- Skill Sharpener
The Tulane Maritime Law Center Anchors Program in Unique Specialty
by Erica Winter
New Orleans is only second to New York in its number of maritime attorneys, says Martin Davies, Tulane's Admiralty Law Institute Professor of Maritime Law and Co-Director of the Maritime Law Center. In 1982, a group of New Orleans firms joined with Tulane Law School and its well-established admiralty and maritime academic program to form the center.
At least 100 law schools in the United States teach some classes in admiralty and maritime law, usually one or two, says Davies. Tulane offers 12 courses every year, as well as an LL.M. degree in the specialty. In addition to three professors affiliated with the center, the school brings in one international visiting faculty member each semester to teach.
The center also holds seminars and continuing education programs for lawyers and holds the Admiralty Law Institute, a biannual internationally attended conference.
There are usually around 60 Tulane Law students who specialize in admiralty and maritime law. They can receive certificates of specialization if they have successfully completed at least 12 credits (five classes) in the field. Tulane also has about 20 students per year going for their LL.M.s in admiralty and maritime law.
There are many students who are not specializing in maritime law but who take advantage of the program. Davies has 138 students in his Admiralty I. class in the fall semester. ''They are at Tulane, and this is the place,'' says Davies.
What maritime law students study is both usual-and not.
While maritime law may seem to be a narrow field, it is actually ''very broad and varied,'' says Davies. It is a subset of international trade law focusing on ships and what they do. In some arenas, laws are simply applied to maritime issues; in others, maritime laws are in a separate pool altogether.
Most of the legal work in maritime law happens in two main areas: carriage of goods and personal injury. The latter is a good example of one of the separate pools. Personal injury law is usually governed on a state level, explains Davies. For maritime law in the United States, these become federal issues, and the applicable federal laws are a completely separate part of tort law.
Other issues in the maritime legal net include environmental problems, collisions of ships, ship salvage (one ship helping another in distress), and procedure in admiralty jurisdiction.
Jurisdiction is often a thorny problem for ships. Most ocean-going ships coming into the United States are foreign-owned. Finding the owner and having him appear in a U.S. court to have him respond to, for example, a personal injury suit, can be a challenge.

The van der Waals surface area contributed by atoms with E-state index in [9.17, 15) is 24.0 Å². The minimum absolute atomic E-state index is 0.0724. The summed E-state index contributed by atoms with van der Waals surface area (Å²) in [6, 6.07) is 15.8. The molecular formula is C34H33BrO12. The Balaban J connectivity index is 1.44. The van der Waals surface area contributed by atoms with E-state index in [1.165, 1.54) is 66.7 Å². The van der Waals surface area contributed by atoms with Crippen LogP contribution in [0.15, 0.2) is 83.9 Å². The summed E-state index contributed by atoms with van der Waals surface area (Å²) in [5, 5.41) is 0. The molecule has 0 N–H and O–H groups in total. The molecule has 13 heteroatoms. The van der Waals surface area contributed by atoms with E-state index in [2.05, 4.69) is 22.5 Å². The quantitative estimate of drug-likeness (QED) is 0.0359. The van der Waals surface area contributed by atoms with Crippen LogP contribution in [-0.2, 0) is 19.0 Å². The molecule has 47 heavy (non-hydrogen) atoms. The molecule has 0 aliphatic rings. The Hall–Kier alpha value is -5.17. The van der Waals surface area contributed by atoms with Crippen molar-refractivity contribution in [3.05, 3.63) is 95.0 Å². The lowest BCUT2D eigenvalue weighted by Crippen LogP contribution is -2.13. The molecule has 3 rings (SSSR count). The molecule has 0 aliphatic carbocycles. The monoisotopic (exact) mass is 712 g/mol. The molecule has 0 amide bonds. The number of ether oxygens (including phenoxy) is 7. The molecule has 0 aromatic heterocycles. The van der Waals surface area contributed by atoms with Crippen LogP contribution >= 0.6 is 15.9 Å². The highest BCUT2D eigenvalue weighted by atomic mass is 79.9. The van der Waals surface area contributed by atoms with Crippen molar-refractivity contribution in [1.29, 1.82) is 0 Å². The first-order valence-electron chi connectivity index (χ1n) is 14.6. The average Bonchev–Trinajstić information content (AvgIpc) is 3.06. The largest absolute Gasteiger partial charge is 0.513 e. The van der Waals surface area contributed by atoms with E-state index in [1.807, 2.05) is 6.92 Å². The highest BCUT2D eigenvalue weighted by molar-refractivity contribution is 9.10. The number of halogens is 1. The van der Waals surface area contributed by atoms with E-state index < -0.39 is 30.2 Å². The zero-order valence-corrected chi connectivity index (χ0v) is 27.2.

One solution used by maritime lawyers in these situations is to ''arrest the ship,'' says Davies. The boat and all the people and cargo on board are held in the port until the owner/defendant makes an appearance. If the owner is facing a $30,000 claim and the ship is worth $4 million, holding out the ship as bait is a persuasive lure.
When practicing maritime law, an attorney could spend one day on an international carriage case, one on a pollution issue, the next day arrest a ship, and the next work on a personal injury case. In this way, the specialty is similar to other areas of law practice, such as sports law or Internet law, in that the law in general is applied to a specific context, says Davies.
Yet the difference between maritime law and other areas is that, in maritime cases, the courts are applying a separate body of law to the case at hand. Also, some areas of the field are borderless; others depend on the nation involved.
Davies, teaching at Tulane Law since 1999, has also practiced and taught maritime law in Australia and his native United Kingdom. Maritime law is, by nature, an international field. ''I'm living proof of the international transportability'' of this work, says Davies.
While shipping laws vary from country to country, there are also internationally agreed-on conventions governing shipping. For example, a carrier's obligations to its clients, cargo, and crew are internationally established.
Pollution laws for shippers, however, are not global. After the Exxon Valdez oil spill off the coast of Alaska, the United States has stricter oil-spill rules than other nations. Most of what changed involved regulation for the structure of vessels and rules on payment for cleanups, says Davies.
While there is no clinic program in maritime law (indigent shipping owners being an impossibility), students in the Tulane program can do externships with judges or maritime firms in New Orleans. Graduates go on to work in firms, for the government, and for international liability insurers (called ''PNI clubs'').
Also, while in the 1990s companies shifted away from employing in-house maritime attorneys, that mast seems to be swinging back around, says Davies, with large international companies once again looking for lawyers who know maritime law to come on board.